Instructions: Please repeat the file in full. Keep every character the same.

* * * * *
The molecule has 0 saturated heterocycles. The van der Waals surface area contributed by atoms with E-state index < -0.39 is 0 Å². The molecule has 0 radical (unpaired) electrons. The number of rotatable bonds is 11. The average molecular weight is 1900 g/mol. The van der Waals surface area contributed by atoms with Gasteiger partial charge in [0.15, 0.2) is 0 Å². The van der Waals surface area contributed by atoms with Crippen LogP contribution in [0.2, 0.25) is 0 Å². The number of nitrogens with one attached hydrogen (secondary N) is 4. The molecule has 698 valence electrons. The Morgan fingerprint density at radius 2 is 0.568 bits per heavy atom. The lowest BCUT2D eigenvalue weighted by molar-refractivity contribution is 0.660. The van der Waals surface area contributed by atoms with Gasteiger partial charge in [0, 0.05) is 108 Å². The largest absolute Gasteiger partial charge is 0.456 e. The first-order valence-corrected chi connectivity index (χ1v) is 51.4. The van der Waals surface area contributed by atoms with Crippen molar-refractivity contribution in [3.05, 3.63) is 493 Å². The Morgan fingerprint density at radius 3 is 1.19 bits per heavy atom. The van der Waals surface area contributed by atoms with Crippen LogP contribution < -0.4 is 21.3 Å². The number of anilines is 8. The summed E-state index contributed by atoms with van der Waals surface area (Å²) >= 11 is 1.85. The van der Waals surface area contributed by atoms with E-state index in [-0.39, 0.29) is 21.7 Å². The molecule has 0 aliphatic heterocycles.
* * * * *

The molecule has 0 saturated heterocycles. The van der Waals surface area contributed by atoms with E-state index < -0.39 is 0 Å². The molecule has 0 radical (unpaired) electrons. The number of rotatable bonds is 11. The average molecular weight is 1900 g/mol. The van der Waals surface area contributed by atoms with Gasteiger partial charge in [0.15, 0.2) is 0 Å². The van der Waals surface area contributed by atoms with Crippen LogP contribution in [0.2, 0.25) is 0 Å². The number of nitrogens with one attached hydrogen (secondary N) is 4. The molecule has 698 valence electrons. The Morgan fingerprint density at radius 2 is 0.568 bits per heavy atom. The lowest BCUT2D eigenvalue weighted by molar-refractivity contribution is 0.660. The van der Waals surface area contributed by atoms with Gasteiger partial charge in [0, 0.05) is 108 Å². The largest absolute Gasteiger partial charge is 0.456 e. The first-order valence-corrected chi connectivity index (χ1v) is 51.4. The van der Waals surface area contributed by atoms with Crippen molar-refractivity contribution in [3.05, 3.63) is 493 Å². The Morgan fingerprint density at radius 3 is 1.19 bits per heavy atom. The van der Waals surface area contributed by atoms with Crippen LogP contribution < -0.4 is 21.3 Å². The number of anilines is 8. The summed E-state index contributed by atoms with van der Waals surface area (Å²) >= 11 is 1.85. The van der Waals surface area contributed by atoms with E-state index in [-0.39, 0.29) is 21.7 Å². The molecule has 0 aliphatic heterocycles.